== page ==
One dealing heavily in drugs as was Mr. Bridwell would naturally be expected to be careful and reluctant to sell to anyone who did not come properly recommended to him. That disarming recommendation was given by Mr. England and the respondent was caught — not entrapped. The best that can be said for Mr. Bridwell is that there is a jury question involved in the matter.

The ruling of the trial court is reversed and the case remanded with directions to proceed with the trial thereof.

CROCKETT, J., concurs.

HALL, J., concurs in result.

MAUGHAN, Justice (dissenting):

Before us is a judgment of the trial court rendered after an entrapment hearing. The court found entrapment and dismissed the case. We should affirm. All references are to U.C.A. 1953, unless otherwise noted.

The State specifically appealed to this court for guidance in the proper interpretation of Sec. 76-2-303(1), U.C.A. 1953, as enacted 1973. The majority opinion does not specifically and directly respond to this plea.

The trial judge ruled that under this new enactment, the legislature had elected to follow the "objective theory" of entrapment. Under this concept the character of disposition of the defendant is irrelevant; the crucial issue is an evaluation of the police conduct, viz, did the state employ impermissible deceits and persuasions to induce the defendant to commit the offense.

The state's appeal is predicated on the ground there is a vestige of the "subjective theory" remaining in the new enactment and that the trial judge erred in not giving adequate weight to the evidence, which indicated defendant's predisposition to commit the crime. Under this concept there are two requirements, inducement by the government and innocence on the part of the defendant. The pertinent issue thereunder is whether the criminal design originated with the officials of the government and they implanted in the mind of an innocent person the disposition to commit the alleged offense and induced its commission in order that they might prosecute.

76-2-303(1), as enacted 1973, provides:

It is a defense that the actor was entrapped into committing the offense. Entrapment occurs when a law enforcement officer or a person directed by or acting in cooperation with the officer induces the commission of an offense in order to obtain evidence of the commission for prosecution by methods creating a substantial risk that the offense would be committed by one not otherwise ready to commit it. Conduct merely affording a person an opportunity to commit an offense does not constitute entrapment.

The foregoing follows the format and theory set forth in Sec. 2.13(1) of the Model Penal Code, Proposed Official Draft (1962):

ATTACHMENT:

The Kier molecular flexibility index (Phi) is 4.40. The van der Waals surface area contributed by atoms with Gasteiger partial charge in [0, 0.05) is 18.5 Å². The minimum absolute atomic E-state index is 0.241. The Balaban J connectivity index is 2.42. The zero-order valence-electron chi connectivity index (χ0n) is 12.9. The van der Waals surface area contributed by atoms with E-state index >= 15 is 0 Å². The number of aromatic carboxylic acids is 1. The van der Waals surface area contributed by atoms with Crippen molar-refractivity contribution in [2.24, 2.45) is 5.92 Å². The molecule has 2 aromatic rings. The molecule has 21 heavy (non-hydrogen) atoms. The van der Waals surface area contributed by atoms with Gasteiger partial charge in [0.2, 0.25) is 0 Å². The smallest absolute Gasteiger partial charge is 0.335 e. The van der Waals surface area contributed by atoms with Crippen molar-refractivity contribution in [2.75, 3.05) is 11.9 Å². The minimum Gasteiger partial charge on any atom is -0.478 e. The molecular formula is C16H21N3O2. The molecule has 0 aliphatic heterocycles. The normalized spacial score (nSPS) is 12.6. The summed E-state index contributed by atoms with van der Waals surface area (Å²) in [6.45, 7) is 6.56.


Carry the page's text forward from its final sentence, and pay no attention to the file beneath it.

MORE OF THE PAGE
(1) A public law enforcement official or a person acting in cooperation with such an official perpetuates an entrapment if for the purpose of obtaining evidence of the commission of an offense, he induces or encourages another person to engage in conduct constituting such offense by either: (a) making knowingly false representations designed to induce the belief that such conduct is not prohibited; or (b) employing methods of persuasion or inducement which create a substantial risk that such an offense will be committed by persons other than those who are ready to commit it.1

Significantly, in the Tentative Draft No. 9, another provision was offered, which set forth the subjective theory of entrapment, and the provision which was ultimately adopted by the institute was deemed an alternative formulation. The original proposed provision stated:

A public law enforcement official or a person acting in cooperation with such an official perpetrates an entrapment if for the purpose of obtaining evidence of the commission of an offense he solicits, encourages or otherwise induces another person to engage in conduct constituting such offense when he is not then otherwise disposed to do so.2

In the commentary, following the tentative draft, the differentiation between the two theories is explained as follows:

The main issue between the two formulations can be put by considering two examples. Under the main statement,3 if A, an informer makes overreaching appeals to compassion and friendship and thus moves D to sell narcotics, D has no defense if he is predisposed to narcotics peddling. Under the alternative4 a defense would be established because the police conduct, not D's predisposition determines the issue. Under the main formulation, A's mere offer to purchase narcotics from D may give rise to the defense, provided D is not predisposed to sell. A contrary result is reached under the alternative. A mere offer to buy hardly creates a serious risk of offending by the innocent.5

The foregoing analysis is particularly pertinent to the issues presented. The trial court found, an informer, Charles England, made overreaching appeals to compassion and friendship and thus moved defendant to sell narcotics.